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October 3, 2014

Maryland CCA

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September 30, 2014

Opportunity taken

I love the game of chasing chukar and watching bird dogs work the sagebrush of arid ranges in my home state of Oregon. Earlier this month, I decided to take my chances on another upland bird: the greater sage grouse. With the controversy surrounding the bird and its possible listing in 2015 under the Endangered Species Act, I decided to apply for a controlled hunt permit with the hope that this wouldn’t be my last opportunity to pursue the bird.

The sage grouse is a Western icon, known for its unique, breast-inflating courtship dance. It inhabits sagebrush rangelands throughout the West. State and federal agencies, ranchers, environmentalists and sportsmen are working diligently and cooperatively to prevent the bird’s ESA listing, which would eliminate any future opportunity for sportsmen to hunt sage grouse – and would have significant implications for other resource uses across 11 states.

The sagebrush ecosystem where these magnificent birds thrive is also home to more than 350 species of plants and animals, including many pursued by sportsmen. Mule deer, pronghorn, elk and other species all need healthy, intact sagebrush habitat for their survival. If we imaging a huge tent or umbrella with all these species protected beneath it, conserving sage grouse habitat translates into good wildlife and rangeland conservation. Sagebrush conservation is good for our nation’s economy, too, especially in rural communities.

Oregon is one of the few states a person can hunt sage grouse with a controlled hunting permit, with a two-bird limit per permit. In 2013, 659 people hunted sage grouse throughout Central and Southeast Oregon. Each of these sportsmen spent money on gas, food, lodging and gear for each hunt, and those dollars get distributed across rural areas all across the state.

After the postcard arrived in the mail validating that I drew a permit, the pre-planning began. My shotgun had not been fired for months and needed to be fitted, so I delivered it to a local gunsmith. Next, I had to decide where to go. The area I drew was in the Lakeview Bureau of Land Management district. Within that unit there is more than 1 million acres of public land available for hunting. I called the district biologist and a couple ranchers for their recommendations on places to go. I studied the BLM district maps for access roads and coordinated meeting a friend who also drew a tag. The trip was coming together.

With my gear packed and the dog ready to go, I began the five-hour journey to my destination. Some might wonder why I would hunt a bird that only has a bag limit of two and only a weeklong season. I see this as an opportunity to hunt a new place, experience wide-open spaces and watch bird dogs do what they do best – find birds!

The next morning we woke up early to get the dogs ready and drink that first cup of joe. Driving down the bumpy road anticipating the first bird, the dogs could sense our excitement. We parked near a spring, got the collars on the dogs and dusted off the guns. The sagebrush aroma filled my lungs, and Cedar, my pudalpointer, started working like a veteran. Though he never had hunted sage grouse before, he worked with authority searching for birds. This wasn’t his first rodeo.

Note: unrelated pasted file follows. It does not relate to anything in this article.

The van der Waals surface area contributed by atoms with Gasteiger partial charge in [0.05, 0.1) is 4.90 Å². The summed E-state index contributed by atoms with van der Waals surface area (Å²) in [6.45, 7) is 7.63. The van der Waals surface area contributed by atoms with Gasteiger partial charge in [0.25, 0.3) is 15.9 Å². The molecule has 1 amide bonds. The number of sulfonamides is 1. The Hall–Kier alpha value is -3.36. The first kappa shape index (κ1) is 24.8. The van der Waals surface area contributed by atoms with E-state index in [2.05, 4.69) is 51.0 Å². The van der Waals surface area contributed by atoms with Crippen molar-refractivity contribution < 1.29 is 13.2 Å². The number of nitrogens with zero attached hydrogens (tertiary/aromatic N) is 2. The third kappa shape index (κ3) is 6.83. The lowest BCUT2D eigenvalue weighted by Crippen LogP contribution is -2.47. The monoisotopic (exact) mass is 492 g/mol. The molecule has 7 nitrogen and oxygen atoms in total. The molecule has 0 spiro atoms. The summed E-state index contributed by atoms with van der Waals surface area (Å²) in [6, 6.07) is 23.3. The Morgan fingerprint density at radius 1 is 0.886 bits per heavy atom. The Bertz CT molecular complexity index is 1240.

We walked miles covering a flat, and after a few hours, we saw movement in the distance. It was a covey of sage grouse. The cover was low, and we were exposed, just like the birds, so we decided to walk a wide circle around them and approach them up wind. Keeping our eyes on the birds, we slowly moved in. They quickly spotted us and started walking. Soon they were out of shooting range, eventually flying off, splitting in two directions and landing a couple hundred yards away.

We decided to break apart and ambush the birds. Cedar and I worked the near side while Mellissa and her dogs worked in the distance. We eventually spotted the birds and moved in. They held, and Cedar crept in. The sage grouse looked at us. I moved in closer and closer. Finally they took wing. I took a shot, and a bird fell. Cedar circled around for the retrieve and pranced back with the smile of success.

Sportsmen can’t afford another loss of opportunity if the sage grouse is listed under the Endangered Species Act. Nor can sportsmen remain silent – our voices must be heard, and we must advocate for solid state and federal conservation plans for sage grouse that also will protect other species we enjoy pursuing. With hunter participation declining across the West, we must act and get involved to ensure sage grouse habitat is conserved and a listing is avoided. Sportsmen must define our own destiny and help conserve wildlife to retain all our opportunities – as well as those for future generations.


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September 23, 2014

Sportsmen’s access must be safeguarded

“Guaranteeing all Americans quality places to hunt and fish…”

That statement is more than just a tagline. It is the simplest way to describe the mission of the Theodore Roosevelt Conservation Partnership and the efforts we undertake every day to unite hunters and anglers around habitat conservation and sportsmen’s access. Without quality habitat and abundant critters we love to pursue, our time in the field or on the water would be greatly diminished. And without sportsmen’s access to those quality places, our opportunities to enjoy those resources will be limited.

Conservation and sportsmen’s access are fundamentally linked. While our mission might be simple, it will take all sportsmen working together to ensure conservation and access will continue to be linked for future generations.

TRCP’s Whit Fosburgh and Bass Pro Shops’ Johnny Morris co-authored an op-ed on this important subject in anticipation of National Hunting and Fishing Day on September 27th.

You can read their article here in the Kansas City Star.


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September 19, 2014

House votes against sportsmen and clean water

In a bipartisan display of contempt for sportsmen’s priorities last week, 262 members of the U.S. House of Representatives – 227 Republicans and 35 Democrats – voted to kill a rulemaking process to clarify the reach of the Clean Water Act.